Lorentz Center - Philosophy of the Information and Computing Sciences from 8 Feb 2010 through 12 Feb 2010
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    Philosophy of the Information and Computing Sciences
    from 8 Feb 2010 through 12 Feb 2010

 

Abstracts
(Alphabetic by Speaker)

Mark Bishop (London)
Stochastic Diffusion Processes: self-organisation, search and intelligence

In 1962 Rosenblatt described connectionist approaches to  Artificial Intelligence (AI) primarily in terms of pattern matching tasks [1]. Fourteen years later Newell and Simon firmly defined symbolic AI in  terms of symbol manipulation and search [2]. And at the heart of both  strands of AI is tacit acceptance of a fundamental computational metaphor  in cognition. Since few explicitly argue for this computational  metaphor, it seems that most AI workers must implicitly assume  computations lie at the heart of cognition.

 This talk will examine knowledge representation and processing issues in  both of the above cognitive architectures and briefly review criticism of  their underlying Computationalism, before outlining a new connectionist  metaphor grounded upon stochastic diffusion in place of computations  [3]. As an example of this metaphor I will describe how a simple  network of stochastically communicating agents can both dynamically  represent hi-arity knowledge and self-organise to perform globally
 optimal search.

I conclude the presentation with a practical discussion which illustrates  ways of using this methodology to find the best Indian Restaurant in  town...

REFERENCES:
[1] Rosenblatt, F., (1962), Strategic Approaches to the Study of Brain  Models, in von Foerster, H., (ed), Principles of Self-Organisation,  Pergamo Press.
[2] Newell, A., & Simon, H.A., (1976), Computer Science as Empirical
Enquiry: symbols and search, Communications of the ACM 19:3 (1976)  113-126.

[3] Nasuto, S.J., Bishop, J.M. & De Meyer (2009), Communicating neurons: a connectionist spiking neuron implementation of stochastic diffusion  search, Neurocomputing 72, pp. 704-712.
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Philip Brey (Enschede, member scientific committee)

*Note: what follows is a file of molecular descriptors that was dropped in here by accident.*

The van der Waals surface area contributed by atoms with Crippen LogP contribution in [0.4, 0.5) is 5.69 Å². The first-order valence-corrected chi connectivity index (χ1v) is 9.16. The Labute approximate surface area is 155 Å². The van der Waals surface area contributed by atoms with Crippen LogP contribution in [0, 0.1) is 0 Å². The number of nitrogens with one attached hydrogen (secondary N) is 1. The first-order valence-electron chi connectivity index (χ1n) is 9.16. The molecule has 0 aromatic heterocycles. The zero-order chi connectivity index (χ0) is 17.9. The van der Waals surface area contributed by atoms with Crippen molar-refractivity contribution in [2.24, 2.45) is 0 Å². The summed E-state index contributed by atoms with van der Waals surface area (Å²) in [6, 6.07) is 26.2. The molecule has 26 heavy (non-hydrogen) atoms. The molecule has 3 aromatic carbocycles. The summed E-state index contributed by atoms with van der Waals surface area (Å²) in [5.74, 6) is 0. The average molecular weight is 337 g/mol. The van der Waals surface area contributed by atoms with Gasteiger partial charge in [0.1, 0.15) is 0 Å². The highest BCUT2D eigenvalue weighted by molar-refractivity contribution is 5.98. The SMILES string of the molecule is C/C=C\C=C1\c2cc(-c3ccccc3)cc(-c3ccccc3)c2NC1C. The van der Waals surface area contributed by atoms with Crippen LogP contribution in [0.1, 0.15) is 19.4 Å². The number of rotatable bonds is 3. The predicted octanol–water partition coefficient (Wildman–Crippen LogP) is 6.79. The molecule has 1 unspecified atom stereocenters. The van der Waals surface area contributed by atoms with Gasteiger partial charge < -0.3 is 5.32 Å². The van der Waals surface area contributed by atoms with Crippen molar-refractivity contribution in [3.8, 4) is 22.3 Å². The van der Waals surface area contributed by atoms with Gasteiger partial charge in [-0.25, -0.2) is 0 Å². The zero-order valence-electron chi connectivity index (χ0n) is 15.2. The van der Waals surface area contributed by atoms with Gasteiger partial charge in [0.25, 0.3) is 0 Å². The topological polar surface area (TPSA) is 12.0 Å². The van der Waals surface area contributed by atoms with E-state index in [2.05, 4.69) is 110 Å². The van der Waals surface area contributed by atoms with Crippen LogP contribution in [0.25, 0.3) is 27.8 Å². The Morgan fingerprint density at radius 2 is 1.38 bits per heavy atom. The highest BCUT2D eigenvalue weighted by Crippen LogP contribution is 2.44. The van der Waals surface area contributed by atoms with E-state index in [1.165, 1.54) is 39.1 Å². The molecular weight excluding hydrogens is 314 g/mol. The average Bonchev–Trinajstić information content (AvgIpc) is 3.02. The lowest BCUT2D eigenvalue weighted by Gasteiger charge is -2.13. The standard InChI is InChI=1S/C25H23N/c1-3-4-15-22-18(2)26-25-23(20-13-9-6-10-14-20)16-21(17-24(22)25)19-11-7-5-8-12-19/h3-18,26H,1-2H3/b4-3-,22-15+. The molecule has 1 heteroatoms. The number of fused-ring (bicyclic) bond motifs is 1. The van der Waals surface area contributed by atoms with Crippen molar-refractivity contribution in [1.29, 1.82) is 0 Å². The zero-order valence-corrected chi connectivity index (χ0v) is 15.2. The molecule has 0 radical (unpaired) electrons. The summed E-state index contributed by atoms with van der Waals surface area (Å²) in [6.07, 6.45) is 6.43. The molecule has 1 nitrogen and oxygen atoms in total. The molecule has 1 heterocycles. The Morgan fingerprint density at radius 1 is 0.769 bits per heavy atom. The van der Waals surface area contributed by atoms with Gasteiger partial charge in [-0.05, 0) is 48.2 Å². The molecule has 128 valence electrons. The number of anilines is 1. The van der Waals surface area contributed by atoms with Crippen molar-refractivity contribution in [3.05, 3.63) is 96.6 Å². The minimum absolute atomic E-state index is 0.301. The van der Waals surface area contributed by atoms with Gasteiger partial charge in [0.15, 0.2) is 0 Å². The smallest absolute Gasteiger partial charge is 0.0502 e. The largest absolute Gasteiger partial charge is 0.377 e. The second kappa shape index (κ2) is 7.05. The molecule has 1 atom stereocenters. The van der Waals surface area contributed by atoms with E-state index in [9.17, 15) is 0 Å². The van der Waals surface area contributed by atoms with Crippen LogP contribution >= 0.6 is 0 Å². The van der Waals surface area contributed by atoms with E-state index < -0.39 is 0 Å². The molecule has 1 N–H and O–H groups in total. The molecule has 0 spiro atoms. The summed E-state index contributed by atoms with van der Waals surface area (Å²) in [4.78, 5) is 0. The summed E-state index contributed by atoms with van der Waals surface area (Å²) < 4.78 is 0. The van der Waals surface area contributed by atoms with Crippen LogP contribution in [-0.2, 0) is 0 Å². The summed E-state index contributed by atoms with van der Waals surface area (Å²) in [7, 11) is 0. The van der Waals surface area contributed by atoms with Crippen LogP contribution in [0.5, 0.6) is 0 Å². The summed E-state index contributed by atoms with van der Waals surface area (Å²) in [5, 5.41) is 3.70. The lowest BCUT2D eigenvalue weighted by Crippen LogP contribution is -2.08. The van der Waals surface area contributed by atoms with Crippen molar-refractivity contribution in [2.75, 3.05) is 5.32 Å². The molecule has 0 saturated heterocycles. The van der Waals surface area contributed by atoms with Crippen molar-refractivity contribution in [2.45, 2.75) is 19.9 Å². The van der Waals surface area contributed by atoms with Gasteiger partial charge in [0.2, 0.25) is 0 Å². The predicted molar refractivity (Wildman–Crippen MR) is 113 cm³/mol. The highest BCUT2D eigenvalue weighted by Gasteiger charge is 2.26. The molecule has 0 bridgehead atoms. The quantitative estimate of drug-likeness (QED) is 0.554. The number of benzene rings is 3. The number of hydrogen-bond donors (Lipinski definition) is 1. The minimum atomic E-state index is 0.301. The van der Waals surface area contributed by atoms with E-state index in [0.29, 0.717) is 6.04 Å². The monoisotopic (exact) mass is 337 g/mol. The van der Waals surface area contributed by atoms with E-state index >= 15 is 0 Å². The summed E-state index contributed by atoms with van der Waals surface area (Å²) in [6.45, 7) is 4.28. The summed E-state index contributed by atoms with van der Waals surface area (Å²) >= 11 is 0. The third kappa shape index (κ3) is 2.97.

Well-Being Values and Virtues in Information Technology

In this talk, I will argue that the design features of information technology products have a significant influence on both the  well-being of users and the development of their virtues, by which I  mean good qualities in persons that are reflected in their behavior  or demeanor.  Since information technology plays a pervasive role in  modern life, it is important to understand this influence and to  anticipate how it can be taken into account in design. The analysis I  will present will be based on the disclosive computer ethics approach  that I have previously developed as well as on value-sensitive design  approaches (Friedman, Nissenbaum and others).  Using these  approaches, I will show how various virtues and aspects of well-being  are influenced by the design features of different IT products andservices, and how these factors can be better accounted for in  design.  My focus will be on everyday uses of PCs, the Internet,  (smart) mobile phones and PDAs.

This paper is part of a six-year project on New Media and the Quality  of Life which I lead, which is a Vici project funded by the  Netherlands Organization for Scientific Research.  It involves three  postdocs and two PhD students and takes place from 2006 to 2012.
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S. Barry Cooper (Leeds)
Causality in a Computability-Theoretic Context

We examine the computability-theoretic content of a range of real-world environments. The examples considered - including those  from physics, biology and the theory of mind - all entail long-standing problems in characterising causal relations. The  intended aim is to enhance our appreciation of the mathematics underlying causality in general, and to confirm and qualify basic intuitions about its computational infrastructure in particular cases.
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Gilles Dowek (Palaiseau)
From axioms to algorithms

 

Several properties of pure predicate logic, such as the consistency the subformula property, the disjunction and the witness property for constructive proofs, the completeness of various proof-search methods, ... do not generalize to arbitrary theories, defined as sets of axioms.  This may be the sign that this definition of the notion of theory is flawed, because it is too general.

We present, in this talk, an alternative definition of the notion of theory where the axioms are replaced by an algorithm. This new answer to the question ``What is a theory?'' permits to extend the properties above to many theories, including Arithmetic, Simple type theory and some versions of Set theory.  It also leads to a new understanding of the articulation between computation and deduction in proofs.

This view where computation and deduction are not opposed but articulated yields a global view on the history of mathematics, where the pre-axiomatic mathematics of ancient Antiquity and the axiomatic mathematics beginning with the Greeks are not opposed but articulated.
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Charles Ess (Aarhus)
Networked Communications and Social Media: New Identities, New  Societies, New Religions?